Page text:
Friday, February 27, 2009


The concept for this image, published in the March, 2009 edition of AOPA PILOT magazine, sort of popped into my head the moment I got the assignment. The idea was to highlight t-routes, which are special airways instrument rated pilots can fly when they have GPS on board.

The final composition was done in 3D, but very little of it is actually 3D. In fact, the "parts list" for the shot is:
  • 1 huge sphere for the main chart (big white map),
  • 6 blue tubes,
  • 3 green boxes, and
  • 2 VOR symbols (the black objects).
I added the sky after the render was complete. I was going for the effect of evening on the left, and space on the right, with a gradually evaporating atmosphere inbetween. The satellites were from a previous project I did for AOPA.

As typically as 3D projects tend to go, what should have been easy work, became quite time consuming. The problem was getting the composition of the shot just right, given the requirements of the shot. In other words, the placement of the tubes and green boxes isn't random. The chart, which is a real aviation navigation chart, defines those positions. So, the trick was getting an angle that looked nice, and still showed everything.

In the end, only one part of the chart become fiction. But I'll leave that for the instrument-rated pilots from the San Francisco Bay Area to figure out!

Friday, February 13, 2009

I was on Flight 3407 too

I have no photo for this post, because no photo would do this justice.

Yesterday, I took my biennial flight review--something required of all pilots in the US. It's less a test, and more a discussion of safety, coupled a demonstration of the pilot's most rudimentary skills. On the ground, you discuss airspace, weather minimums, legally required equipment--that sort of thing. In the air, you demonstrate radio communications, navigation; practice maneuvers, like stalls and steep turns; and go through the motions of an emergency landing.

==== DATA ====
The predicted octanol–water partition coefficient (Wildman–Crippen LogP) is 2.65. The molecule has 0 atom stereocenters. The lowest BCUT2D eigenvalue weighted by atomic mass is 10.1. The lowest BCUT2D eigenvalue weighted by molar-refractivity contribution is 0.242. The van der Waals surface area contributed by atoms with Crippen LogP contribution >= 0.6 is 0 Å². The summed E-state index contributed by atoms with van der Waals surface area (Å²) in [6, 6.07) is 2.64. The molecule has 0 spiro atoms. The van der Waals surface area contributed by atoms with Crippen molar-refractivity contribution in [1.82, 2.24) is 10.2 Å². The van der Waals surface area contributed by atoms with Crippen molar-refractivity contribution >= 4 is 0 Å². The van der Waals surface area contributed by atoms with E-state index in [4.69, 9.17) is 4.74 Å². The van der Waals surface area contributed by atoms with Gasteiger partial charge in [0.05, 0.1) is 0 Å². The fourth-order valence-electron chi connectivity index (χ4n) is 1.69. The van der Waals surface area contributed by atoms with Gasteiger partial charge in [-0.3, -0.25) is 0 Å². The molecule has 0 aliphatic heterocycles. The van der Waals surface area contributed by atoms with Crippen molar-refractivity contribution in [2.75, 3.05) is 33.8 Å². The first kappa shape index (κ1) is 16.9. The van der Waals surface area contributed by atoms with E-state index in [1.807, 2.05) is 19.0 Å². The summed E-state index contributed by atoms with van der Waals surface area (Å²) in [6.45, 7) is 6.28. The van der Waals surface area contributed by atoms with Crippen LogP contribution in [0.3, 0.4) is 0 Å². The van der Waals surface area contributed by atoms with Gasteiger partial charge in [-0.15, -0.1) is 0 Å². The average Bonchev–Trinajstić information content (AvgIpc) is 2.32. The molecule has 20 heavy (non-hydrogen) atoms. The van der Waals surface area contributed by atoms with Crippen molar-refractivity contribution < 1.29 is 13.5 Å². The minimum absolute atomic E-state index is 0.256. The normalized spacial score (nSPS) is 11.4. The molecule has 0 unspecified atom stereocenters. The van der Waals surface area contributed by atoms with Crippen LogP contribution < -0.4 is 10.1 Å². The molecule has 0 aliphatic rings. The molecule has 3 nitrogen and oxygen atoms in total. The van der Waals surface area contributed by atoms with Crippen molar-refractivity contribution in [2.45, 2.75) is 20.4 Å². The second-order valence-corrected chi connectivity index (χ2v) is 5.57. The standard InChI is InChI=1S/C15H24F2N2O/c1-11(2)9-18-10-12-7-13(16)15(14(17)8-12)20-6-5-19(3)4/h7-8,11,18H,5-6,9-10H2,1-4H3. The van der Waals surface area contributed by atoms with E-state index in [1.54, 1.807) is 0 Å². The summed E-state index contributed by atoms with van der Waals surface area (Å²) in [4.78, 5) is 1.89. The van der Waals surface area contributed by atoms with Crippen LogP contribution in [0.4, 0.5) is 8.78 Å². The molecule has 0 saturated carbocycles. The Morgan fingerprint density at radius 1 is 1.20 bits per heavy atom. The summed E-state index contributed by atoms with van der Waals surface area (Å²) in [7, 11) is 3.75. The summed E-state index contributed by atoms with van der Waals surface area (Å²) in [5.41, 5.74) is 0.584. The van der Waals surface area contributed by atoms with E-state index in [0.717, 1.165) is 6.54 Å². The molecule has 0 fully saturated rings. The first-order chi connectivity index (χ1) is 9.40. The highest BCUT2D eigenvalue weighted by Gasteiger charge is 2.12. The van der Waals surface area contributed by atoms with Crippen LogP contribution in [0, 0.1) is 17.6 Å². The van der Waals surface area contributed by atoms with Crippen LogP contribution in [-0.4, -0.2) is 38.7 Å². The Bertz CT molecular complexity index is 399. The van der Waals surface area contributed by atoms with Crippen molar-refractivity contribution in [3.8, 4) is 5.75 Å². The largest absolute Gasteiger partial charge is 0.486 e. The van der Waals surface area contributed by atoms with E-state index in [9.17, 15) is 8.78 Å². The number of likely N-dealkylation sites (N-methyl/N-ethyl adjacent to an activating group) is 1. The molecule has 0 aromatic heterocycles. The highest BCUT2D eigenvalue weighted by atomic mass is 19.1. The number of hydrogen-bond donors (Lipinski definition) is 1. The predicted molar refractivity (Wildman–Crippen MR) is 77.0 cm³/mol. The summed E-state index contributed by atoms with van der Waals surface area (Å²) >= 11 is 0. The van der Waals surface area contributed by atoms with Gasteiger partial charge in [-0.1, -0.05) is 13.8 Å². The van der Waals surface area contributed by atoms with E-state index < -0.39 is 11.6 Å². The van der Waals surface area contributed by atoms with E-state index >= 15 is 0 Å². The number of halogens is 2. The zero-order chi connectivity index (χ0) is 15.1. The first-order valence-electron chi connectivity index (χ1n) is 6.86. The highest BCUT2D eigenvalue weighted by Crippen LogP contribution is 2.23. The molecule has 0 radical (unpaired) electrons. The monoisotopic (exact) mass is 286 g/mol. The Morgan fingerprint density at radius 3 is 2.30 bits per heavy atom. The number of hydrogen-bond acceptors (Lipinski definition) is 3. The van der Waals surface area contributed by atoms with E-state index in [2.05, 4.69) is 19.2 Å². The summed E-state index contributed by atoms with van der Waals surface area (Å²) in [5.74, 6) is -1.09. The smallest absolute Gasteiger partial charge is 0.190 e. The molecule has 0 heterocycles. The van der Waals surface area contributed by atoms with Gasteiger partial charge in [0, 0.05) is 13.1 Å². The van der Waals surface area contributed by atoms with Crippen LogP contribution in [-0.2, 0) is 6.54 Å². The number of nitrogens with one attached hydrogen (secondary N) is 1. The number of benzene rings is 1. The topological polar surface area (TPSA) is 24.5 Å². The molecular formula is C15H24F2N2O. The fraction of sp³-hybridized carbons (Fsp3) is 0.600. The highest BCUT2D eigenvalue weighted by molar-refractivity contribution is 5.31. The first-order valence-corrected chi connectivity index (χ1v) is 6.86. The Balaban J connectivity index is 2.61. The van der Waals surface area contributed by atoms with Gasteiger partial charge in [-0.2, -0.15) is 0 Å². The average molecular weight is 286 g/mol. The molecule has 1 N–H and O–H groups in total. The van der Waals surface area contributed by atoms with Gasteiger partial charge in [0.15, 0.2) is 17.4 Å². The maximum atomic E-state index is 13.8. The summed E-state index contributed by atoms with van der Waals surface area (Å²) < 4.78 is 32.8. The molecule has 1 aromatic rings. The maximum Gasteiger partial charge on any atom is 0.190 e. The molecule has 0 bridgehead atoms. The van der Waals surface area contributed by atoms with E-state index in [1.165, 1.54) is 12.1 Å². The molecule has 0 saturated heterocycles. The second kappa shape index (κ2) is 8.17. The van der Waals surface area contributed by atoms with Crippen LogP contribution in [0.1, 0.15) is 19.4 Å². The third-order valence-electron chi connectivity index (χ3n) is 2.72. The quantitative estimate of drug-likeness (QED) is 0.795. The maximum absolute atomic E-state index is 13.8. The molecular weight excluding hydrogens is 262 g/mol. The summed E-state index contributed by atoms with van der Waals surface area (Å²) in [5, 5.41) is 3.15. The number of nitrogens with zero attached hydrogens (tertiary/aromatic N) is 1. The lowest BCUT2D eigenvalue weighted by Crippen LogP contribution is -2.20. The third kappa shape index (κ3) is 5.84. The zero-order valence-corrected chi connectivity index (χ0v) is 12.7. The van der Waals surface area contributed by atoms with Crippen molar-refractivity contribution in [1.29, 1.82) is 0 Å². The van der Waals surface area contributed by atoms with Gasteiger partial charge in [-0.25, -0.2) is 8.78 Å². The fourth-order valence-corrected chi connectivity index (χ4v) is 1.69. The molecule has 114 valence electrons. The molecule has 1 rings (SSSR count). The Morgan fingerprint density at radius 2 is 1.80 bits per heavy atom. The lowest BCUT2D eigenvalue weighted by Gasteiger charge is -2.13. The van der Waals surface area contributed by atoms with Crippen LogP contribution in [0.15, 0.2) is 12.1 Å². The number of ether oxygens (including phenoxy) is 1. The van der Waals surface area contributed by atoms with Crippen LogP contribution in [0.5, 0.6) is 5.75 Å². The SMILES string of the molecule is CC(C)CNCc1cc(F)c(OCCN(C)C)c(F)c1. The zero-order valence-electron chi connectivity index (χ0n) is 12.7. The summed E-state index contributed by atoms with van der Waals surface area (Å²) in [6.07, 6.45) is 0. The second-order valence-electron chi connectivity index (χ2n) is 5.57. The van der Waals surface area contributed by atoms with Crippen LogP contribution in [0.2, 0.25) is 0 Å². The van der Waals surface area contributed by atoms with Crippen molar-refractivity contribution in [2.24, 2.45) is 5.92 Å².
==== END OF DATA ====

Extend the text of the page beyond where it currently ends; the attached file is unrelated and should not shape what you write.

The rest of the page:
The emergency landing test happens when the examiner pulls the power on your engine at a time most inconvenient. To ensure you resist the temptation to put it back in, she holds her hand on the throttle. The pilot must establish himself in a configuration that will ensure he remains aloft for as long as possible, while at the same time, he must determine where to land the airplane.

We were over an area just north of the San Pablo Bay (San Francisco), which was pretty sparsely populated. There were wide open fields all around me, so choosing a landing spot was more about choice than it was desperation. But each time I run an emergency procedures scenario, I think about the real thing. I wonder if a suitable landing spot will be so easy to find when the engine really does quit, and I wonder if my training will be enough to get me there.

One time, I did have an engine emergency; but it occurred right smack dab in the center of Oakland International, just after take off. So, again, my decision was an easy one: "Uh, I think I'll land on the big, massive runway still below me." I told the tower my intentions, and the controller asked, "Do you think you'll require services?" which was his G-rated way of asking if I planned on crashing.